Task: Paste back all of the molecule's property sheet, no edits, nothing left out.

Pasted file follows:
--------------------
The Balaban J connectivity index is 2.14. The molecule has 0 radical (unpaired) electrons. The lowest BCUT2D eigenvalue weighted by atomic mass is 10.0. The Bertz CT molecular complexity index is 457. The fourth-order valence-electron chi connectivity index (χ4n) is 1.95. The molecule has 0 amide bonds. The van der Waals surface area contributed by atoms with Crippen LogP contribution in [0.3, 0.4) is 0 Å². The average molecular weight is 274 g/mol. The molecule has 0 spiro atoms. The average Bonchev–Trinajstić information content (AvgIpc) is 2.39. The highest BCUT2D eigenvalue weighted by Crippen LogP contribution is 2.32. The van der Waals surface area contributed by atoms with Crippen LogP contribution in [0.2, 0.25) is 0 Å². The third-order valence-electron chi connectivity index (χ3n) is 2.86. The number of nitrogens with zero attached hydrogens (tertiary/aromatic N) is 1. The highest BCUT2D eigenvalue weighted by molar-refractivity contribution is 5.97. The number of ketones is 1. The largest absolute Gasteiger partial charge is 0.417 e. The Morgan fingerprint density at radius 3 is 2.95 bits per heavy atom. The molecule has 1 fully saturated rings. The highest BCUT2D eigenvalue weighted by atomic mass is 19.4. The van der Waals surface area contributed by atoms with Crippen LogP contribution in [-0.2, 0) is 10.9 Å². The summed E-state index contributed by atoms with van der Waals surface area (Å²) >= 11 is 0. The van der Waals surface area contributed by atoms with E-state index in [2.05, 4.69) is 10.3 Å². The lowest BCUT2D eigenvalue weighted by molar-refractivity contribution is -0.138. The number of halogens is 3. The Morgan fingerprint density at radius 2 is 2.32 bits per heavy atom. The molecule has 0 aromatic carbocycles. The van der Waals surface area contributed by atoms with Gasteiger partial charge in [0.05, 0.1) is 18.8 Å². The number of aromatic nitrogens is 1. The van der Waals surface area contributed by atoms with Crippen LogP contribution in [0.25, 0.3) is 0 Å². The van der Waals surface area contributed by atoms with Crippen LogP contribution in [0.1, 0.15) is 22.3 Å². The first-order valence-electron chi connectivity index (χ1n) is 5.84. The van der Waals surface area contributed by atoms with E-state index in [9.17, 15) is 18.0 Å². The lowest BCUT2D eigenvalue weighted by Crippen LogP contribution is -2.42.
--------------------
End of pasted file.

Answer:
The Balaban J connectivity index is 2.14. The molecule has 0 radical (unpaired) electrons. The lowest BCUT2D eigenvalue weighted by atomic mass is 10.0. The Bertz CT molecular complexity index is 457. The fourth-order valence-electron chi connectivity index (χ4n) is 1.95. The molecule has 0 amide bonds. The van der Waals surface area contributed by atoms with Crippen LogP contribution in [0.3, 0.4) is 0 Å². The average molecular weight is 274 g/mol. The molecule has 0 spiro atoms. The average Bonchev–Trinajstić information content (AvgIpc) is 2.39. The highest BCUT2D eigenvalue weighted by Crippen LogP contribution is 2.32. The van der Waals surface area contributed by atoms with Crippen LogP contribution in [0.2, 0.25) is 0 Å². The third-order valence-electron chi connectivity index (χ3n) is 2.86. The number of nitrogens with zero attached hydrogens (tertiary/aromatic N) is 1. The highest BCUT2D eigenvalue weighted by molar-refractivity contribution is 5.97. The number of ketones is 1. The largest absolute Gasteiger partial charge is 0.417 e. The Morgan fingerprint density at radius 3 is 2.95 bits per heavy atom. The molecule has 1 fully saturated rings. The highest BCUT2D eigenvalue weighted by atomic mass is 19.4. The van der Waals surface area contributed by atoms with Crippen LogP contribution in [-0.2, 0) is 10.9 Å². The summed E-state index contributed by atoms with van der Waals surface area (Å²) >= 11 is 0. The van der Waals surface area contributed by atoms with E-state index in [2.05, 4.69) is 10.3 Å². The lowest BCUT2D eigenvalue weighted by molar-refractivity contribution is -0.138. The number of halogens is 3. The Morgan fingerprint density at radius 2 is 2.32 bits per heavy atom. The molecule has 0 aromatic carbocycles. The van der Waals surface area contributed by atoms with Gasteiger partial charge in [0.05, 0.1) is 18.8 Å². The number of aromatic nitrogens is 1. The van der Waals surface area contributed by atoms with Crippen LogP contribution in [0.25, 0.3) is 0 Å². The van der Waals surface area contributed by atoms with Crippen LogP contribution in [0.1, 0.15) is 22.3 Å². The first-order valence-electron chi connectivity index (χ1n) is 5.84. The van der Waals surface area contributed by atoms with E-state index in [9.17, 15) is 18.0 Å². The lowest BCUT2D eigenvalue weighted by Crippen LogP contribution is -2.42.